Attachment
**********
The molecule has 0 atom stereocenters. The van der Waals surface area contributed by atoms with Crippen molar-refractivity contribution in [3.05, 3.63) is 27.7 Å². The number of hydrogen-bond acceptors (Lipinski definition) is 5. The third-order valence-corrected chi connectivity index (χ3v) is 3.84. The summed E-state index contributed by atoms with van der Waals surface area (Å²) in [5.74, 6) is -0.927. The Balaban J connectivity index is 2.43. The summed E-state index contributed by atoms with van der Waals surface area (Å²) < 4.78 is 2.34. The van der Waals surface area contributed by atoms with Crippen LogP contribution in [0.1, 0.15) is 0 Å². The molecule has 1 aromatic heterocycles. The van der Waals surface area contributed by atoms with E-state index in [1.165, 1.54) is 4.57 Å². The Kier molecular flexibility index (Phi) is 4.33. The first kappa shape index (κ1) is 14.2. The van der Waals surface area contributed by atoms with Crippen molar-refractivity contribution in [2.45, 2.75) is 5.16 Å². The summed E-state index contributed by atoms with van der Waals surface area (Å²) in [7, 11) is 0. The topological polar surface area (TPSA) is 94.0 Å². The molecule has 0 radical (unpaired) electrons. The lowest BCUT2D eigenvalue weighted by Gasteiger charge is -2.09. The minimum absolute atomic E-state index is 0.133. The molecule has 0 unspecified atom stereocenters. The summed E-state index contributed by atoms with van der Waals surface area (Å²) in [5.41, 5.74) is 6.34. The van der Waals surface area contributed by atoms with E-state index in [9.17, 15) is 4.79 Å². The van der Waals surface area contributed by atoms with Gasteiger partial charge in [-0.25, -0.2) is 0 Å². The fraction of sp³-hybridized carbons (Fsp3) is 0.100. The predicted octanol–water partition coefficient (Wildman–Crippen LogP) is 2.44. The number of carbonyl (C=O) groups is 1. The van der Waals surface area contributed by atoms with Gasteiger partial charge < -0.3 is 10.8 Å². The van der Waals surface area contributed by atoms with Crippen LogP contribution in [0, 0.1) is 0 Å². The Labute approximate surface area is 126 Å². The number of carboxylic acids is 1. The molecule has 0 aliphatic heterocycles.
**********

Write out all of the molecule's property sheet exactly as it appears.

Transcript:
The molecule has 0 atom stereocenters. The van der Waals surface area contributed by atoms with Crippen molar-refractivity contribution in [3.05, 3.63) is 27.7 Å². The number of hydrogen-bond acceptors (Lipinski definition) is 5. The third-order valence-corrected chi connectivity index (χ3v) is 3.84. The summed E-state index contributed by atoms with van der Waals surface area (Å²) in [5.74, 6) is -0.927. The Balaban J connectivity index is 2.43. The summed E-state index contributed by atoms with van der Waals surface area (Å²) < 4.78 is 2.34. The van der Waals surface area contributed by atoms with Crippen LogP contribution in [0.1, 0.15) is 0 Å². The molecule has 1 aromatic heterocycles. The van der Waals surface area contributed by atoms with E-state index in [1.165, 1.54) is 4.57 Å². The Kier molecular flexibility index (Phi) is 4.33. The first kappa shape index (κ1) is 14.2. The van der Waals surface area contributed by atoms with Crippen molar-refractivity contribution in [2.45, 2.75) is 5.16 Å². The summed E-state index contributed by atoms with van der Waals surface area (Å²) in [7, 11) is 0. The topological polar surface area (TPSA) is 94.0 Å². The molecule has 0 radical (unpaired) electrons. The lowest BCUT2D eigenvalue weighted by Gasteiger charge is -2.09. The minimum absolute atomic E-state index is 0.133. The molecule has 0 unspecified atom stereocenters. The summed E-state index contributed by atoms with van der Waals surface area (Å²) in [5.41, 5.74) is 6.34. The van der Waals surface area contributed by atoms with E-state index in [9.17, 15) is 4.79 Å². The van der Waals surface area contributed by atoms with Gasteiger partial charge in [-0.25, -0.2) is 0 Å². The fraction of sp³-hybridized carbons (Fsp3) is 0.100. The predicted octanol–water partition coefficient (Wildman–Crippen LogP) is 2.44. The number of carbonyl (C=O) groups is 1. The van der Waals surface area contributed by atoms with Gasteiger partial charge < -0.3 is 10.8 Å². The van der Waals surface area contributed by atoms with Crippen LogP contribution in [0, 0.1) is 0 Å². The Labute approximate surface area is 126 Å². The number of carboxylic acids is 1. The molecule has 0 aliphatic heterocycles.